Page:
We are the CITs so piteous

The kids are brats, the food is hideous

We’re gonna smoke and drink and fool around

(We’re nookie-bound)

We’re Northstar CITs

Most every kid at my Junior High School was a cool kid. They all went to amazing parties, drank only the finest wine coolers, and had high-class skincare professionals who took care of their runaway acne, rendering it invisible to the naked eye. Admittedly, I could only suppose all of these “facts”, as I was decidedly one of the least-cool kids in my school. I would dream about having cool-kid friends (or any friends, really), and how remarkable those wine coolers and urbane conversations might taste. I felt fairly certain both would leave me a little woozy and taste vaguely of berries.

At the start of another poorly-socialized Summer break, I ended up catching a movie I’d never seen before, a Bill Murray comedy called Meatballs. It was the hilarious tale of a bunch of social misfits at the Northstar summer camp and their efforts to fit in, make friends, and get away with an unbelievable amount of pranks and jokes. My 13 year old self was instantly smitten, and I found I wanted to be a Northstar CIT (Counselor in Training) more than anything I’d ever wanted in my whole life. Misfits or not, they were the coolest group of kids I’d ever been privy to listen in on. I watched it a second time later that day as I committed the movie to videotape… Just in case I decided to catch it again. That night, I dreamt of my induction into the Northstar CITs. I ended up watching that damned movie every day of that summer break, and somehow my exasperated family never decided to smother me in my sleep or burn the videotape in the back yard. I think I could probably still recite most of it by heart. A decidedly uncool kid.

A few years down the road, I got to spend some time with a few of those cool kids. I sadly discovered that they weren’t nearly so cool as I’d made them out to be, and nothing tasted like berries at all, but a couple of things tasted even better. Like it or not, everybody wants to hang out with the cool kids.

For the lion’s share of their half-century-plus in Colorado, your Denver Nuggets have very much NOT been the NBA’s cool kids. That has been due to a number of factors, some seemingly permanent (location, weather, and location), and some transitory (poor management, team construction, and non-aligned vision). While the periods of time a die-hard Nuggets fan remembers as our “Glory Days” are scattered across their history, there have been few-to-zero times that the rest of the league’s “cool kids” have looked at the Mile High City as a highly sought-after destination.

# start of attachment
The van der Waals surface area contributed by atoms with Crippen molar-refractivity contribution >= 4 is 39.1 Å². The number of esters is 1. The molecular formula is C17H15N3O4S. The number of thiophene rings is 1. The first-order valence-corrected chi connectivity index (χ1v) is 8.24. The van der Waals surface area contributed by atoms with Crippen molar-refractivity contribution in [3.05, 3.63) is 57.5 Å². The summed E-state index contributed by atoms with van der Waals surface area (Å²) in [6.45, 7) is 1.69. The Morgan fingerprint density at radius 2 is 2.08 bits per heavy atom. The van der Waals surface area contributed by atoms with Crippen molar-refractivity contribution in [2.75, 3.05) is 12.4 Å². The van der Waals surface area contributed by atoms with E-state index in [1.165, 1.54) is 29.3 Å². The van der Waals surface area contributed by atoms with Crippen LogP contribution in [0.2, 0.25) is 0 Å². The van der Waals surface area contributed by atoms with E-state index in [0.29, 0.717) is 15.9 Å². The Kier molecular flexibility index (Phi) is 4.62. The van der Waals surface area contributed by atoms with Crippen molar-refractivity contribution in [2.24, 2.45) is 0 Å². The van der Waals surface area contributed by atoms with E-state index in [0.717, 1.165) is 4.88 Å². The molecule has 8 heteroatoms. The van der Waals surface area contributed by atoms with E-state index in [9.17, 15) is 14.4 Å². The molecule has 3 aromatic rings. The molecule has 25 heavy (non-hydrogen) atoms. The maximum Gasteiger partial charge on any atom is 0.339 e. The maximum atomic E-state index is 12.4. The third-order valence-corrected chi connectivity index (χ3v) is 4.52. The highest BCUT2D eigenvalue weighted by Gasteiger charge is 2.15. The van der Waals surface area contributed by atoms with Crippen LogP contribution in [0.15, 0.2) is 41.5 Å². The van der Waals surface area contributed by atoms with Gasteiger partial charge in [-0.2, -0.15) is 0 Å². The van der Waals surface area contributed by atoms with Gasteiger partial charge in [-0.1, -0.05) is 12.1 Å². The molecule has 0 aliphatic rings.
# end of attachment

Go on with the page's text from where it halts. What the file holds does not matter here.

But those days may be a thing of the past for these Denver Nuggets.  

If you’re an NBA player who wants a chance to win it all in the next five years, you’d be hard-pressed (outside of the Bay Area) to find a more promising situation to do it in. The Nuggets are rife with talent and potential, coming off of one of their most exciting seasons. But don’t take it from me, take it from the Nuggets far-more-concise President of Basketball Operations Tim Connelly:

Pretty straightforward, no? But supposing you’re already one of those NBA cool kids, and are looking for a situation to best showcase your skills, without some alpha dog ball hog keeping you from your slice of the glory pie. You won’t find a spot better suited to your needs than Denver, as long as you’re willing to share in return. These Nuggets pass the ball around as well as any team in the league, with their alpha, Nikola Jokic, sharing at a clip that has inspired his team to do the same from top to bottom. Make the right plays in this offense, and you are sure to get yours, a situation most players would kill for.

And what about cohesion? Even in their most-successful seasons, the Nuggets were often a disjointed lot, with the Carmelo Anthony days a clear cluster on and off the floor, from coaches to the far end of the bench. While the days of Dan Issel, Alex English, and Kiki Vandeweghe were smooth on the hardwood, and weren’t very contentious off the court, the interviews I can ferret out on the team of that era still had them all going their separate ways when the whistle blew. Today’s Nuggets are close-knit in the extreme, often spending hours on and off the court together. As an example, guard Gary Harris will be making a second summer jaunt to Jokic’s home of Sombor, Serbia, to pay a visit and spend some time. Not because he has to, but because he enjoyed the trip so much last summer. Their bond has grown organically, with Harris often being Jokic’s ride home from the airport during their early days together. This is one of literally dozens of stories about this highly cohesive crew, with their locker room culture the envy of the league. Who wouldn’t want to step into a situation that’s a million miles removed from reports of the locker rooms a thousand miles in either direction?

Even the permanent aspects of what used to be dissuaders are melting away like spring snow in Colorado, with a booming economy, a vibrant culture, and weather that is far less frigid than advertised. NBA players and new transplants alike are coming to understand that Denver is an amazingly great place to live and play.

So… NBA players take note. Mile High City Basketball offers an incredible culture, outstanding opportunities, and one of the youngest and most-fun spots to play in the league. It can absolutely be cool playing hoops in Denver, because after all these years, what this Nuggets organization has built has the cool kids are already here.

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